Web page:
Funny, I think. Many of my friends who became teachers in the last few years were shown pink slips. Another who teaches high school came close as well, yet her school district still posts hire notices in foreign countries after laying off 300 teachers. 3 years ago during the economic boom, no one wanted to become teachers, so the government sponsored funding to seek out teachers in foreign countries under a special working visa. It took several years to get many of these programs into affect. And the school districts must spend the money or lose it. Schools are so poor that even if they don't need something they'll buy it simply to hold it for later so they can keep the money, because they never know if or when they'll get funding again. Because these teachers come over under special provision, they often fall outside the realm of unions and certain wage requirements. This was common too with foreign workers in high tech who were being paid half as much as their counterparts for the same job.
I feel as though this is the trend in the U.S. We don't really need to educate our population to do anything. When we need educated people, we'll just put out visas and get cheap labor. When we're done with them, they go home.
In Rhacel Parrenas' book, "Servants of Globalization: Women, Migration and Domestic Work," she discuss how the receiving countries of the Overseas Filipino Workers gain the labor but don't have to deal with taking care of the labor force in old age, they simply go home. Essentially getting them during their prime working years, then sending them back. The countries avoid the costs of educating them when they are young and take care of them when they're old. They often allow for the employers to add an extra worker (the mom). The employing family is able to pay cheaper wages than what would have to be paid to a citizen.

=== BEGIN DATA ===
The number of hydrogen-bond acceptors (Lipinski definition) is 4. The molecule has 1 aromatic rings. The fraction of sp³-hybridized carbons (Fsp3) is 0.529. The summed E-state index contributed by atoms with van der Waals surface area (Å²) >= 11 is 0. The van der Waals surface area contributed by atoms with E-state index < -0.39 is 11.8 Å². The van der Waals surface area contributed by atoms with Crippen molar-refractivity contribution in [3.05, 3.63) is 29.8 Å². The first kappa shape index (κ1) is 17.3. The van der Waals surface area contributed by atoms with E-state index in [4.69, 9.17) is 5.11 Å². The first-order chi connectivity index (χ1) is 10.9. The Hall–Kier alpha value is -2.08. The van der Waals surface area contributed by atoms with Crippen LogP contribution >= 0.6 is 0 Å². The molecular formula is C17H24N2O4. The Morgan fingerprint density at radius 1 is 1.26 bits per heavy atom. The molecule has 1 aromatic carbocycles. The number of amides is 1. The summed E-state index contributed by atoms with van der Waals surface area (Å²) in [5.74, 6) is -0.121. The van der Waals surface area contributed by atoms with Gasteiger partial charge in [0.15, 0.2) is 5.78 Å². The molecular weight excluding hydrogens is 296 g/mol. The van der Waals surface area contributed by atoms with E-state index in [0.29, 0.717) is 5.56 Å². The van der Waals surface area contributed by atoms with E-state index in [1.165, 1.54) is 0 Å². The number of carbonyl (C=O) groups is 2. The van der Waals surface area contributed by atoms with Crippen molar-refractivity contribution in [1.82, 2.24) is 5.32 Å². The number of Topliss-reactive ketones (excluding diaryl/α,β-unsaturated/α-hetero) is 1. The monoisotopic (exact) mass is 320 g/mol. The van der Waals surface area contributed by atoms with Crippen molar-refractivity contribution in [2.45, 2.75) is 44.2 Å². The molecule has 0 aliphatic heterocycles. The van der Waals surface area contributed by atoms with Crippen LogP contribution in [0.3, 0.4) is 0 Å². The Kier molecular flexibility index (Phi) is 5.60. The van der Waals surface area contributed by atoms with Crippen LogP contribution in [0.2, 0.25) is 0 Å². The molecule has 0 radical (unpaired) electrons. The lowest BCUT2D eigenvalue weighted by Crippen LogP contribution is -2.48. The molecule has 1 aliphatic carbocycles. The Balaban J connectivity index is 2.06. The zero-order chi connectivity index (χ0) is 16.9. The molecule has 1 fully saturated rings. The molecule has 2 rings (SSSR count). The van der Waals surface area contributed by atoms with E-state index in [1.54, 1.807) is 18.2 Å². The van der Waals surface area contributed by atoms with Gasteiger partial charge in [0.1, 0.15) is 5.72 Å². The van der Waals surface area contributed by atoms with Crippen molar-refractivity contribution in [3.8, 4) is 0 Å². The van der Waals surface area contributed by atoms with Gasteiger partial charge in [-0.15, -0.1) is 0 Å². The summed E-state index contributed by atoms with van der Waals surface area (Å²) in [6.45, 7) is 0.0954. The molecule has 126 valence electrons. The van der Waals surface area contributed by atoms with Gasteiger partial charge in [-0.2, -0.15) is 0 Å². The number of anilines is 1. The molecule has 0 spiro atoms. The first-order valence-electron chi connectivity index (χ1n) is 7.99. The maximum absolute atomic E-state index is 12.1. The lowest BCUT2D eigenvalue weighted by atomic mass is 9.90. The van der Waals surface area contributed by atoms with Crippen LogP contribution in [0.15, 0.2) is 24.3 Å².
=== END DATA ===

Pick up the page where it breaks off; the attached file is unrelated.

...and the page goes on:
If the teachers heading to this program are lucky, they might be able to switch their visa to permanent residency. Many will go to rural areas or the toughest urban neighborhoods where most people don't like to go. Some will be able to bring over spouses and children. But then have to deal with the pressures of raising a child without the normal support network, like Maria's daughter. I cannot say that one choice is worse or better than the other.
Jun is a high school teacher at Surigao High School for the past 15 years. His sister is one of the teachers who have gone abroad. She is in Texas. Most of her students are Spanish speaking. Her town sits on the U.S./Mexican border. It was always her dream to go to the U.S. so she took it. He had wanted to see the U.S. too, which he did, but says he would never go back using his own money. It's just too hard.
He comes from a family of teachers. He is the oldest. There are 4 sisters: 1 boy and 3 girls he says. Everyone is a teacher except one and she works as an administer at a school. His parents were teachers.
The AirCon to Butuan is here. We have to sit separately because there are no seats side by side. They pop in some bad scratchy American English movie that shows "do not copy: not for distribution" every few minutes across the bottom of the screen. It's an hour to Cagayan de Oro, then another 2-3 hrs to Butuan. I try to get some sleep.
Monday, June 23, 2003
trailing roads at the end of a jeepney